As a young man, he was apprenticed to a lithographer at the print shop of Trinidad Pedrozo,  where he created cigar-box labels, diplomas, matchbox covers, calling cards and graphics on copper plates and blocks of wood.

His first illustrations were for the shop owner Pedrozo's radical weekly El Jicote (The Wasp, 1871) which offended authorities to the point where he and Pedrozo were forced to leave the district.

He was 37 when he moved to Mexico City and opened his own shop, next door to the college of art. Here, he would begin a life-long affiliation with editor Ireneo Paz.

Appearing in the equivalent of modern publications like the Weekly World News, his work was always topical. He would illustrate the death of a bullfighter, the beginnings and ending of the Mexican revolution and the eternal tabloid concerns, including sensational stories about bloody crimes of passion, macabre violence, miracles, tragic news, natural disasters, as well as the bizarre and celebrity gossip.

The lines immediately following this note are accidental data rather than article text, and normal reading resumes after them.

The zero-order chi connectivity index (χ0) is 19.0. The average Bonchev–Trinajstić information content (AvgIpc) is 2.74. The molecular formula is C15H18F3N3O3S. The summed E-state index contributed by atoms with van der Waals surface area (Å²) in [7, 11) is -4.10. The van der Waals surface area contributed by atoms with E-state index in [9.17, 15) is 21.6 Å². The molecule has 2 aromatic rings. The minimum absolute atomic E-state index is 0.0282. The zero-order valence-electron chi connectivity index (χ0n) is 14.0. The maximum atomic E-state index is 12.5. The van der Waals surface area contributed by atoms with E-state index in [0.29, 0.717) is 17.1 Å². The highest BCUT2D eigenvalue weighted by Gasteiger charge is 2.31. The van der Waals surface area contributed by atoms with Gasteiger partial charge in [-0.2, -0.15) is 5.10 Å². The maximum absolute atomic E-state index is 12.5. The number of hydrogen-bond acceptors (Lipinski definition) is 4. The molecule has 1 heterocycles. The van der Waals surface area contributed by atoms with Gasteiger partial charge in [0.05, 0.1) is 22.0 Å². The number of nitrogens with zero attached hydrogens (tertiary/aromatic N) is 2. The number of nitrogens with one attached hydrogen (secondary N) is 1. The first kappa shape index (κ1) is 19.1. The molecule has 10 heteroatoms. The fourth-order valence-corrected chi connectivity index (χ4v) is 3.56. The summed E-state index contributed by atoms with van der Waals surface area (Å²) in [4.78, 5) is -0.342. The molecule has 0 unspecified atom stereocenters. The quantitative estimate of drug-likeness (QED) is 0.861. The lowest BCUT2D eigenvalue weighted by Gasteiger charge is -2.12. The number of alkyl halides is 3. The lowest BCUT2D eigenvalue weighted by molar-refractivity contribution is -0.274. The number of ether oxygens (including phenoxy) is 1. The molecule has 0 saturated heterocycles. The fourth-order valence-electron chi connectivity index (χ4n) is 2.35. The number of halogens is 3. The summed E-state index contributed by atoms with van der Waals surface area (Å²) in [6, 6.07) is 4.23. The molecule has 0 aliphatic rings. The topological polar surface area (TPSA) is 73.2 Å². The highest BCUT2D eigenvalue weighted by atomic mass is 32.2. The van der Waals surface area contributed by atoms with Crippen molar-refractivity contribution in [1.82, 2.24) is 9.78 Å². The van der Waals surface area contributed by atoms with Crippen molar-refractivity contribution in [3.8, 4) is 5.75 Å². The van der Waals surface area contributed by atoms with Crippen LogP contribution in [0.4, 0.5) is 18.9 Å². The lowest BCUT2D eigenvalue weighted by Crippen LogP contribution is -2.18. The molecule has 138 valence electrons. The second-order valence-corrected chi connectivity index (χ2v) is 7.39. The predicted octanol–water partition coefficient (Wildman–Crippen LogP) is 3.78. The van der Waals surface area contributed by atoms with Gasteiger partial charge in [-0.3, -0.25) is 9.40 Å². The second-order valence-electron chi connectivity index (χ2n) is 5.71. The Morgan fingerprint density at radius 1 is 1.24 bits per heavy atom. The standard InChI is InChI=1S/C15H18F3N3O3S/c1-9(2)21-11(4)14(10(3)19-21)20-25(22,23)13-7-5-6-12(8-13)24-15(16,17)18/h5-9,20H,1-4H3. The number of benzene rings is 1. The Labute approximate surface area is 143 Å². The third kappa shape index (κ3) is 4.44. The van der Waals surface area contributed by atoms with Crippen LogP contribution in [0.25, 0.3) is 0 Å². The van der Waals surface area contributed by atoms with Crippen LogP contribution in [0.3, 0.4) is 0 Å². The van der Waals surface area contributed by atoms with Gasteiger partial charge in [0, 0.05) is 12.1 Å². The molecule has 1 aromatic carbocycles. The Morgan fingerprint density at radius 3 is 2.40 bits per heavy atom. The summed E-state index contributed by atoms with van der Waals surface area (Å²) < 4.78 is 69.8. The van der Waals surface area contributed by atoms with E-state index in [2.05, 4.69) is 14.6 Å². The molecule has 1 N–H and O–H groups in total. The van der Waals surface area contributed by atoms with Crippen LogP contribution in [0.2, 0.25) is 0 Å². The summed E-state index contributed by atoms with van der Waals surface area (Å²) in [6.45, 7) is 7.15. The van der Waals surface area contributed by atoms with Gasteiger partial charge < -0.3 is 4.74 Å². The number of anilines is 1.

He illustrated a wide range of materials, from religious publications to song sheets for the narrative ballads called corridos.

In a country where many people were poor and illiterate, Posada's illustrations were meant to make the stories more accessible.

He was an anarchist at heart and in deed, whose work reflected how much he cared about the injustice in Mexican society.

How to define his technique? A minimum of lines and maximum of expression. By birthright Posada belongs to a manner that has left its stamp on the twentieth century: Expressionism. Unlike the majority of Expressionist artists, however,
Posada never took himself seriously."


His energy and dedication to work were as legendary as his taste for liquor. It is estimated
that he created almost 30,000 images, but he was paid only pennies apiece for them.